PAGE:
I am not a public huggy guy. Too angular. Too needly. Too fidgety.
People have made fun of me for my huglessness. Laughed at me. And laughed with me. But I’m ok with that.
Oh I hug a few people at church – male and female – but those are usually very long term relationships and among family groupings.
Not that I mind it when others hug at church. Some people are just more expressive, and as long as they’ve got permission to hug the other person, that’s completely fine with me. There are lots of huggers at our church and I love “working the room” at the end of our gatherings and seeing the different ways that people express good friendship intimacy with each other. There’s a joy to it.
But I am not huggy guy.
However I gotta say that when this COVID-19 thing is well and truly over and we have that first meeting together at the building we use for church gatherings, there’s gonna be “a whole lotta hug” (thank you Led Zeppelin).
I can sense it. I can sense people feel the lack of the body parts being together in one place, singing, hearing the Word, praying, praising, breaking the communion bread weekly (yep I miss that too, especially since it is weekly for our crew).
Sure this technology this is ok. My crummy Youtube sermon on Sunday. The WhatsApp groups we have put together for everyone. The Facebook page which is kicking into overtime. And that email that we thought was ubiquitous before? Overloaded!
And of course there’s Zoom. Flattened versions of ourselves that betray the fact that excarnation is a curse and that incarnation is our blessed hope in the resurrection.
A pang of sadness swept over me today when I thought about the lack of God’s people being together. First, a single colleague who lives alone declared on Zoom just how much she is missing other people. Gagging for human contact in her home, or their homes.
There are four of us at home, and I get to be with my Jill more than I have in recent years, and I am loving it. The kids have their moments. I tell people I am an introvert, and I am. But put me in my colleague’s position, and I’m not so sure. For both Jill, and my son Declan, touch is a crucial aspect of life, so its hugs all day at the moment!
In fact, Jill and I hug a lot at church. To the point people have come up and asked us if everything is okay! I kinda feel I should go up to couples who never touch each other at church and ask them if everything is okay. 🙂
And then there’s Lore Wilbert’s excellent book that I am reading – Handle With Care: how Jesus redeems the power of touch in life and ministry.
A book all about touch in this time where even the faux intimacy of an elbow handshake is increasingly rare, and deliciously illicit.
I feel at the moment that I am reading about summer in winter. Poring over a description of sunrise in the dark. Tucking into a travel diary whilst on the train to work on a wet Tuesday morning. Oh the pang of the loss of touch! I’m making it worse for myself! Even for a non-hugging, hand-shake kinda guy such as I.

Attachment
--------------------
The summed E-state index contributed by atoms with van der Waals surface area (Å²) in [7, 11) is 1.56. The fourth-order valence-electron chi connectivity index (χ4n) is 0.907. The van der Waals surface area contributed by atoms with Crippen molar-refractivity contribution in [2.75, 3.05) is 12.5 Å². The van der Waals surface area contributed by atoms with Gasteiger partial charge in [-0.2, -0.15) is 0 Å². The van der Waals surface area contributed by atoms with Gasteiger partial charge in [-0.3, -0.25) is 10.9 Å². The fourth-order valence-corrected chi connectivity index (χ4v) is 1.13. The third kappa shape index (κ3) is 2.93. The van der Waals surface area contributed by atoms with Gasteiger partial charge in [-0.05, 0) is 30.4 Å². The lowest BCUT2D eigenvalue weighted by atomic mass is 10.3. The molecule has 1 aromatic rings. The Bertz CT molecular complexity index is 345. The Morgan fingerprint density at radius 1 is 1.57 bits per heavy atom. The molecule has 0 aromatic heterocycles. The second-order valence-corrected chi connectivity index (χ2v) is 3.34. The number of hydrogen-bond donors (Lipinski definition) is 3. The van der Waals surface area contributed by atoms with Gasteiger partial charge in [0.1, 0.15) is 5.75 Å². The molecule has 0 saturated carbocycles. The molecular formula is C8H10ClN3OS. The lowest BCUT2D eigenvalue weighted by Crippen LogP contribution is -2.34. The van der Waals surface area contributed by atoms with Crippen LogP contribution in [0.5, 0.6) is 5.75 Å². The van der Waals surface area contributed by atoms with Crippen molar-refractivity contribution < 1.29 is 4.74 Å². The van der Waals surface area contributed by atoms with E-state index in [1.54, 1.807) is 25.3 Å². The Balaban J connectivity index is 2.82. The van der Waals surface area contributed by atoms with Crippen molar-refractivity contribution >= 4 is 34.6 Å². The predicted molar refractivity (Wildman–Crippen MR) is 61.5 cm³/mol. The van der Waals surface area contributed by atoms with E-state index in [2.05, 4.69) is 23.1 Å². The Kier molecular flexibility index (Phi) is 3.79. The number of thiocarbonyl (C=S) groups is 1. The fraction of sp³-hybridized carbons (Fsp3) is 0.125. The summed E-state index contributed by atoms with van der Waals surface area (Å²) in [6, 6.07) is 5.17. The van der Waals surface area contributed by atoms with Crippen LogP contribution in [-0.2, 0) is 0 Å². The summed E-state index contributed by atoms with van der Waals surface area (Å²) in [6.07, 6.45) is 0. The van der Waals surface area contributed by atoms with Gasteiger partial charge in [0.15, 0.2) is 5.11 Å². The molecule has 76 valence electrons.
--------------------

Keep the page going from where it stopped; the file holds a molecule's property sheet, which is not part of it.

Lore recalls the capital “I” Incarnation time and time again in this book, just to remind us that the God we worship was not too proud to wear our skin. And not too proud to touch the skin of others either, even those – especially those – who others consider untouchable.
And as I sit writing this I am reminded of the single people in our own church, and the elderly whose circle of ‘touchables” had either narrowed or disappeared. The people for whom Sunday was a place for healing touches. And I remember, with joy, the younger people in our gathering who always went out of their way to speak to, sit with and even touch those who would have less touch than most during the week.
Lore makes this point:
Our entire faith hinges on the fact that Jesus came in a body and died in a body and was raised in a body.
No wonder we are missing the body of Christ that is made up of the bodies of Christians. It’s incarnation all the way down baby!
And incarnation all the way up.
At this very moment there is a resurrected human man – embodied – sitting on the throne of heaven who will one day raise our mortal bodies, and will then touch them! Imagine our resurrected and glorified bodies being hugged by the resurrected and glorified Jesus!
Until then, we yearn for touch in a broken COVID-19 world.
I remember the last time I touched my father. Touched him while he was alive, that is. I said “Goodbye” to him, tearfully as I left the room, not knowing if I would see him again.
I gently brushed his warm, soft peach-fuzz earlobe, so different to the papery, ravaged rest of him lying there panting his last days-worth of breath. The next day he was dead and that same earlobe felt like cold wax. He was gone. Even while his body lay there.
There was a churlish article in the Sydney Morning Herald from the churlish Peter Fitzsimons, once again scorning religion in general, and Christianity in particular. This virus is the death knell of religion he snorted.
Oh really Fitz? Oh really? Well, a whole bunch of us are gagging to be together again. For so many of us who belong to the body of Christ that meets in our locale, this not the death knell at all, but the reminder of the life to come. It’s reminder that death itself will one day bow down to the One who we are told “will wipe every tear from our eyes.”
And no social distancing. Ever. Again.